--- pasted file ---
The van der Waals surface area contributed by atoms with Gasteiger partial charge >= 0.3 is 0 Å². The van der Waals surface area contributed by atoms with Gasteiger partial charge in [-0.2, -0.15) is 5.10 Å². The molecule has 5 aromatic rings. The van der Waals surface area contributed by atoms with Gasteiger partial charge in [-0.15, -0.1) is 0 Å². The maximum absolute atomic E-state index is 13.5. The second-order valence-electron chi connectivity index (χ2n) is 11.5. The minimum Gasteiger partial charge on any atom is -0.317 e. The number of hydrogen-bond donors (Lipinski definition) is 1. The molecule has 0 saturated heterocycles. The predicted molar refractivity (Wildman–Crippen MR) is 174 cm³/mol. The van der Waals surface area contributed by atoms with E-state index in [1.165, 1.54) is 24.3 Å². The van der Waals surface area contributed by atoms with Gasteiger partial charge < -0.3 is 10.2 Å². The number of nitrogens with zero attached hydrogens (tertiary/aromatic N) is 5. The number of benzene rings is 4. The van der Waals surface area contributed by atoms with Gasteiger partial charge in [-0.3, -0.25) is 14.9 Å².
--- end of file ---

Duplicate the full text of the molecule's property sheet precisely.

The van der Waals surface area contributed by atoms with Gasteiger partial charge >= 0.3 is 0 Å². The van der Waals surface area contributed by atoms with Gasteiger partial charge in [-0.2, -0.15) is 5.10 Å². The molecule has 5 aromatic rings. The van der Waals surface area contributed by atoms with Gasteiger partial charge in [-0.15, -0.1) is 0 Å². The maximum absolute atomic E-state index is 13.5. The second-order valence-electron chi connectivity index (χ2n) is 11.5. The minimum Gasteiger partial charge on any atom is -0.317 e. The number of hydrogen-bond donors (Lipinski definition) is 1. The molecule has 0 saturated heterocycles. The predicted molar refractivity (Wildman–Crippen MR) is 174 cm³/mol. The van der Waals surface area contributed by atoms with E-state index in [1.165, 1.54) is 24.3 Å². The van der Waals surface area contributed by atoms with Gasteiger partial charge < -0.3 is 10.2 Å². The number of nitrogens with zero attached hydrogens (tertiary/aromatic N) is 5. The number of benzene rings is 4. The van der Waals surface area contributed by atoms with Gasteiger partial charge in [-0.3, -0.25) is 14.9 Å².